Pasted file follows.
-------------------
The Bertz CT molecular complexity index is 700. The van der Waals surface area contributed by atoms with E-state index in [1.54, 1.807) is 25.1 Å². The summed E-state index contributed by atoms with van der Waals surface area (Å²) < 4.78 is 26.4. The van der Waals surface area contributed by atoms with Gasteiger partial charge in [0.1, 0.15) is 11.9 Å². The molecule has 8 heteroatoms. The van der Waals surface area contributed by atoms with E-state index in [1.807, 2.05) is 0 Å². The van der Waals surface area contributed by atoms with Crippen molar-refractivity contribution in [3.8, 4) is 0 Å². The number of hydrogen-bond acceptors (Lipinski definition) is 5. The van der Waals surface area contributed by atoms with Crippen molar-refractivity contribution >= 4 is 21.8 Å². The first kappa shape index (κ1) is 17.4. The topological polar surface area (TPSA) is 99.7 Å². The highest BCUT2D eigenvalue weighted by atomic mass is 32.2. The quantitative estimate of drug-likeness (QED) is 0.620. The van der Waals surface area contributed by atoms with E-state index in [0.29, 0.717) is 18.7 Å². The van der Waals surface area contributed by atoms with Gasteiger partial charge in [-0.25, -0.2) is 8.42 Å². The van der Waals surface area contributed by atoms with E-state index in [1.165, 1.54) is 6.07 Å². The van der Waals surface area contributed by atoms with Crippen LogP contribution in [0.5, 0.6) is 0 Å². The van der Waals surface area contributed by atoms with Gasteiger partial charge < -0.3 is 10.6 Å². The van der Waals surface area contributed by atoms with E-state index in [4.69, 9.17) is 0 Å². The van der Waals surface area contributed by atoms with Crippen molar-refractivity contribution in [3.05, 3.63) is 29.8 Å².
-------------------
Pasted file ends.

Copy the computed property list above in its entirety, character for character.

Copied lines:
The Bertz CT molecular complexity index is 700. The van der Waals surface area contributed by atoms with E-state index in [1.54, 1.807) is 25.1 Å². The summed E-state index contributed by atoms with van der Waals surface area (Å²) < 4.78 is 26.4. The van der Waals surface area contributed by atoms with Gasteiger partial charge in [0.1, 0.15) is 11.9 Å². The molecule has 8 heteroatoms. The van der Waals surface area contributed by atoms with E-state index in [1.807, 2.05) is 0 Å². The van der Waals surface area contributed by atoms with Crippen molar-refractivity contribution in [3.8, 4) is 0 Å². The number of hydrogen-bond acceptors (Lipinski definition) is 5. The van der Waals surface area contributed by atoms with Crippen molar-refractivity contribution >= 4 is 21.8 Å². The first kappa shape index (κ1) is 17.4. The topological polar surface area (TPSA) is 99.7 Å². The highest BCUT2D eigenvalue weighted by atomic mass is 32.2. The quantitative estimate of drug-likeness (QED) is 0.620. The van der Waals surface area contributed by atoms with E-state index in [0.29, 0.717) is 18.7 Å². The van der Waals surface area contributed by atoms with Gasteiger partial charge in [-0.25, -0.2) is 8.42 Å². The van der Waals surface area contributed by atoms with E-state index in [1.165, 1.54) is 6.07 Å². The van der Waals surface area contributed by atoms with Crippen LogP contribution in [0.5, 0.6) is 0 Å². The van der Waals surface area contributed by atoms with Gasteiger partial charge < -0.3 is 10.6 Å². The van der Waals surface area contributed by atoms with E-state index in [4.69, 9.17) is 0 Å². The van der Waals surface area contributed by atoms with Crippen molar-refractivity contribution in [3.05, 3.63) is 29.8 Å².